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The background of Hepatitis B
Liver diseases remain a serious social, economic and epidemiological health problem all over the world. Chronic viral Hepatitis (CVH) and liver cirrhosis take a significant place in the disease structure of the digestive system. According to the WHO there are more than 2 billion people having evidence of current or completed infection with the virus of Hepatitis B, where over 350 million are currently infected; every year about 2 million people die from pathology associated with viral Hepatitis B. About 500 million people worldwide suffer from chronic HCV infection. In Europe, the highest incidence of chronic Hepatitis is in Moldova, Hungary, Italy, Germany and France, where the mortality from these diseases ranges from 32,7 (France) to the 127.4 (Moldova) per 100,000 population. According to our data, in Leningrad – St. Petersburg a long-term dynamics of recorded incidence increases from 1.0 in 1962, to a record in 1995 to 29.3 per 100,000 population. The incidence rate in the 1990-ies caused mainly because of viral Hepatitis B and viral Hepatitis C (V. G. Radchenko, et al., 2000)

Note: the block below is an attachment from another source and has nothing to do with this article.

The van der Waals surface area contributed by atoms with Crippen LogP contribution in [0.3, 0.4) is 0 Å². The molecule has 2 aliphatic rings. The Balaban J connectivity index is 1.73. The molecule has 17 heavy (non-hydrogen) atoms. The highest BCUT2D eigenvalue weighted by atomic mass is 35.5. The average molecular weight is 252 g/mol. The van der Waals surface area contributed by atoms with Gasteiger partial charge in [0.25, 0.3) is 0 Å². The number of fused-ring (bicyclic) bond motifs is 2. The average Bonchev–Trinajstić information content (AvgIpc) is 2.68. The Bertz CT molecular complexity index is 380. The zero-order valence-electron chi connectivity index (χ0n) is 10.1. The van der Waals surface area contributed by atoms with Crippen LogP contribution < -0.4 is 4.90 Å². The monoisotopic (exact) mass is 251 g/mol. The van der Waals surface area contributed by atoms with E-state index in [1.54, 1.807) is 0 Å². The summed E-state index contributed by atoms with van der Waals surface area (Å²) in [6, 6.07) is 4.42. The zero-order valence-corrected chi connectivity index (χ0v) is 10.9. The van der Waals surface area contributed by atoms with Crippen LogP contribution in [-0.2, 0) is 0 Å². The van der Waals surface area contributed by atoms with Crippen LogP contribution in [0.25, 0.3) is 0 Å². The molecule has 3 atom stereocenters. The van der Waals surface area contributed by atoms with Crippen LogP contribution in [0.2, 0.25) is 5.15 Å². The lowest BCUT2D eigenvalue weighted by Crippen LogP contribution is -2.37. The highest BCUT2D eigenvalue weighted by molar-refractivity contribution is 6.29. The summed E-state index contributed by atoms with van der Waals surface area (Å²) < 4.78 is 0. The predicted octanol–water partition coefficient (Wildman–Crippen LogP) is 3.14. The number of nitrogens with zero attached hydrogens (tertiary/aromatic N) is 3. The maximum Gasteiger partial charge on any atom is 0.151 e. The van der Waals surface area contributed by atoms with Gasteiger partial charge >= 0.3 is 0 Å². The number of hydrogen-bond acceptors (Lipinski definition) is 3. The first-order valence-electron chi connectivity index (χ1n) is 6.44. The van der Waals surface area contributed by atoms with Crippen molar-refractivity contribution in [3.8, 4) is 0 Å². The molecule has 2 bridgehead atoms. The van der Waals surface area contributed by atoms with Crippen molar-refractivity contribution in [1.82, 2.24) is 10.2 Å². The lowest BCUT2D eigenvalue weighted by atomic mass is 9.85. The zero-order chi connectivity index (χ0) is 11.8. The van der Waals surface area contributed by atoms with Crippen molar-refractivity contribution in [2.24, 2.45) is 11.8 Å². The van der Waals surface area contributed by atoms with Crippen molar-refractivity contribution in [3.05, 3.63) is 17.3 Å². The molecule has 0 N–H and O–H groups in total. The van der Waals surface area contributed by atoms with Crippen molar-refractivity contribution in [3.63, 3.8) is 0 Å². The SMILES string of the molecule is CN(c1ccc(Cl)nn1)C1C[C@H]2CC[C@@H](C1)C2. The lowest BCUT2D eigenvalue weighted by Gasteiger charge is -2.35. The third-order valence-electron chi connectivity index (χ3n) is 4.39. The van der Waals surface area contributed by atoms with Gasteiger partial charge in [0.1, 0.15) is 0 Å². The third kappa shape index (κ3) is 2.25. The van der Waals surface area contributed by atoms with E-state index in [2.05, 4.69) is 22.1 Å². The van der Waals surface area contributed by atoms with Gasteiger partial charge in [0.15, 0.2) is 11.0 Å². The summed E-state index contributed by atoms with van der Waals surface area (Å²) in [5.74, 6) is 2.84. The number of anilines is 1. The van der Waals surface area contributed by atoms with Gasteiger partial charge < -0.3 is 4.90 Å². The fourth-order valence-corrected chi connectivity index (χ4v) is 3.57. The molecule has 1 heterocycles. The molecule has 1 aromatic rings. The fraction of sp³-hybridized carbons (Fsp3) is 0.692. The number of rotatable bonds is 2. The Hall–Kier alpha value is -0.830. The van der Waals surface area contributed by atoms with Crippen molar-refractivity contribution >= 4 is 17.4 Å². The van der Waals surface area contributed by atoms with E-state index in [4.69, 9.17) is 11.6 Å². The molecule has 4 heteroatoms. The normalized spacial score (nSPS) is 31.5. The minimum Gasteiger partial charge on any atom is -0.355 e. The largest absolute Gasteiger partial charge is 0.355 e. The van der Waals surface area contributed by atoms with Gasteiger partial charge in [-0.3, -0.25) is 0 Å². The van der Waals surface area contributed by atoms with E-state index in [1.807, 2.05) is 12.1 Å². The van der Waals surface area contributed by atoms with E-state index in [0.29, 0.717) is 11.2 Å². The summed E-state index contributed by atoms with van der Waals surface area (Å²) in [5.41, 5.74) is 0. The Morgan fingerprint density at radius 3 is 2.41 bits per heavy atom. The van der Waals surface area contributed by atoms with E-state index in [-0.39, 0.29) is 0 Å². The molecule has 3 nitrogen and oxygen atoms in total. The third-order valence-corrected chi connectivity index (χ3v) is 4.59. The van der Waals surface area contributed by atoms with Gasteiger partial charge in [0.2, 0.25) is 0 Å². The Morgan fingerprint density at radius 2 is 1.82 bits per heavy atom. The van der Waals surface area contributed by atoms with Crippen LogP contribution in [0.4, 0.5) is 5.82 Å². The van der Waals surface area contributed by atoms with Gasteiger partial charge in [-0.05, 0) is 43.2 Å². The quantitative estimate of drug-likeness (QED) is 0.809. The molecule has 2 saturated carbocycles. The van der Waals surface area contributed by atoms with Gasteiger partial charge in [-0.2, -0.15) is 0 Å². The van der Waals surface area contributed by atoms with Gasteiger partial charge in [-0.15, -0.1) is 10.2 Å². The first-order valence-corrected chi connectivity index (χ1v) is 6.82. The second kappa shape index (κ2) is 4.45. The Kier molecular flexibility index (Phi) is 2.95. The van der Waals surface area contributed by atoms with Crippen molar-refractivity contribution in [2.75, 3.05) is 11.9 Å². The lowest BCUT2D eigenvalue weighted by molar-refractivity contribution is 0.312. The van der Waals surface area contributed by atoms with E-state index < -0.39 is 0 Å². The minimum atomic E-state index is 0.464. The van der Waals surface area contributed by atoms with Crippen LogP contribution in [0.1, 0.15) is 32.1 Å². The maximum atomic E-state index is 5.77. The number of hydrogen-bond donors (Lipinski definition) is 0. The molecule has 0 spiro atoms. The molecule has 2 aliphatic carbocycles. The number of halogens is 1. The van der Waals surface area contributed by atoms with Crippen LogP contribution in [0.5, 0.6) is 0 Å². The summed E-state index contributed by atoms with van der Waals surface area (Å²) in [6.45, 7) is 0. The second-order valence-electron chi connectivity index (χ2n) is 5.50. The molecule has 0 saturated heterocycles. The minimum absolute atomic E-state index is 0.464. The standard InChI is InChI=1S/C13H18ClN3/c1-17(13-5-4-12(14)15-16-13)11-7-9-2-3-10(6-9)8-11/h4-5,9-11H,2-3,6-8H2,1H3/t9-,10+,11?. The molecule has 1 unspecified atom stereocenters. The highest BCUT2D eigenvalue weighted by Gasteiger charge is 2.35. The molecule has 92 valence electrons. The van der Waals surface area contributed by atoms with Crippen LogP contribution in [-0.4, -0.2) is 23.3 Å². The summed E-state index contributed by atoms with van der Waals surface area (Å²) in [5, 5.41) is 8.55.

Experts predict that in 10-20 years along with increase in the world, for example, the quantity of HCV patients in cirrhotic stage, the mortality from complications of portal hypertension, the proportion of hepatocellular carcinoma and the necessity for liver transplantation will increase (A. G. Rakhmanova, et al., 2006; V. V. Stelmach, et al., 2007). The increased importance of chronic Hepatitis B and C (CHB, CHC) in the territory of Russia is due to the high level of morbidity, the rising number of virus carriers (in Russia from 3 to 5 million people are carriers of Hepatitis viruses B or C), the changes in the structure of pathogen transmission (infection with the injections of drugs and with active sexual life), and also a predominance of young adults (A. G. Rakhmanova, et al., 2006; D. I. Shakhgildyan, 2001).
Among the immune mechanisms in the pathogenesis of viral Hepatitis the lack of alpha-interferon production has the important part, which reduces its antiviral action and activation of viral replication (A. A. Yakovlev et al., 2006).
The treatment of viral Hepatitis remains quite complicated and not completely solved problem, especially for chronic Hepatitis B and C. The actual necessity of antiviral therapy in the various stages of VH is certain: in acute VHC the chronic process is prevented, in chronic VHC – cirrhotic phase is under formation, the cirrhosis - its decompensation, the development of hepatocellular carcinoma (HCC).
Ask your gynecologist if he (she) has an experience in treatment of human papillomavirus infection to the complete removal of human papilloma virus from the body?
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